After a truly spellbinding opening sequence which establishes the strange sprawl of hi-tech decay that has all but erased nature in the mid-21st century, the story begins in earnest with K locating a possible Nexus 8 (Dave Bautista) in the badlands beyond the metropolis.

It is exactly here that a virtual minefield of spoilers begin to appear underfoot in all directions.

Let’s step very gingerly forward by stating that K will soon find something that he shouldn’t, which forces him to go looking for someone he shouldn’t, and ultimately forces him to attempt things a replicant normally wouldn’t.

The mystifying plot of Blade Runner 2049 is loosely themed around humanity’s problematic relationship with machines, and a coming era where artificial intelligence technology may independently program itself to feel and express emotions.

The sheer weight of the movie’s hefty narrative ambition dictates that its true meaning will drift in and out of coherence, Which is exactly the effect director Denis Villeneuve (Arrival) and ace cinematographer Roger Deakins were after.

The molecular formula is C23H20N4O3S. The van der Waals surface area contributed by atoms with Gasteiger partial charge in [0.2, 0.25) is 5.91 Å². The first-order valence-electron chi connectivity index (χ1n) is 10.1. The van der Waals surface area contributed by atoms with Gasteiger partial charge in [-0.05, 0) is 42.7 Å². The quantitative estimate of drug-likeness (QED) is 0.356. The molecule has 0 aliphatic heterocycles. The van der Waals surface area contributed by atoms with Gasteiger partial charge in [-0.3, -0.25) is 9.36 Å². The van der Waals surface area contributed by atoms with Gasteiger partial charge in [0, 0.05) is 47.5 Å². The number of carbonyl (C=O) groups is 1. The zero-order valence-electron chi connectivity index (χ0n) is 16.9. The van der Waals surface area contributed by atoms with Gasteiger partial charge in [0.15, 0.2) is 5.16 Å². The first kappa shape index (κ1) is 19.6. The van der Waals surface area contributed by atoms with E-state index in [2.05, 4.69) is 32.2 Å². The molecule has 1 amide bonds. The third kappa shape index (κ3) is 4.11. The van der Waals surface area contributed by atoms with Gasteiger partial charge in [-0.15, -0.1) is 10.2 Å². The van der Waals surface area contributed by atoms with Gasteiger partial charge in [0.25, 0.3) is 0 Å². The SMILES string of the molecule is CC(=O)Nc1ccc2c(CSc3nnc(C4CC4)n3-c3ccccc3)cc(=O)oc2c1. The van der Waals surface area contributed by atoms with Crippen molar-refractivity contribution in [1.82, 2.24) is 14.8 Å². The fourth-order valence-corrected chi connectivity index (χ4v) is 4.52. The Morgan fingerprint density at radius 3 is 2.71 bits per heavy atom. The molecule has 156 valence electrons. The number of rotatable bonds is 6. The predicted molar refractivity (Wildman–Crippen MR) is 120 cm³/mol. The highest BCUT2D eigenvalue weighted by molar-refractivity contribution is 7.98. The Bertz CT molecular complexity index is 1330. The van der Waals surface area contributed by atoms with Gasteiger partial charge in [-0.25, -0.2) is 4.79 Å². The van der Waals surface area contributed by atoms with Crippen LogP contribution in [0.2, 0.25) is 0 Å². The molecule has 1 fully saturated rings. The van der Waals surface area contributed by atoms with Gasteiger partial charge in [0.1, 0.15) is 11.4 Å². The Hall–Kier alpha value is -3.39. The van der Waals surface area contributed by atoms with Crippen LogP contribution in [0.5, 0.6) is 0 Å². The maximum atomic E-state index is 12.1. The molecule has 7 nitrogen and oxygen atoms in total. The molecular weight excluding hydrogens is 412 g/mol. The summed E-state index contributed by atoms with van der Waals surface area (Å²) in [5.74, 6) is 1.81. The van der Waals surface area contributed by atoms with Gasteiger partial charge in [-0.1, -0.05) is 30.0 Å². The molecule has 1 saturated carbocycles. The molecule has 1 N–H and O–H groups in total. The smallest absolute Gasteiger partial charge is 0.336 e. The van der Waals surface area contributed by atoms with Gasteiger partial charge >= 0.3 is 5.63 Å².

These two build an irresistibly imposing visual spectacle upon our base fears of a future we’d rather not contemplate.

Not since the great Mad Max: Fury Road has a game-changing conceptual vision landed on the big screen so fully and forcefully realised.

Don’t come along to Blade Runner 2049 expecting an action extravaganza, however. Its moments of kinetic release are few, and often brutally short in duration.

Long stretches of contemplation take precedence over short bursts of confrontation, an approach which puts viewers on the same wavelength as the seemingly unreadable K almost by stealth

Gosling’s anchoring performance marks a career best for this polarising actor. There has always been a bit of the ‘stoner robot’ about the Gozz in some of his past works, and the precision of his casting — along with an ability to deploy a stillness that moves an audience — is not to be underestimated.

If you have seen one of the many trailers in circulation ahead of Blade Runner 2049’s release, you will be well aware Harrison Ford has a prominent role to play as Deckard.

The how, when and why of his involvement are best discovered while going with the film’s carefully controlled flow. Nevertheless, it should be recorded that Ford isn’t just showing up for a friendly shout-out to former glories.

Ford can still summon sparks of reckless power and feeling from his acting, and he proves it conclusively with some fine work here.

Innovative, daring and (at a running time of 163 minutes) very, very long, Blade Runner 2049 is by no means a perfect picture. (Neither was its predecessor.) However, the occasions on which it goes mighty close are many.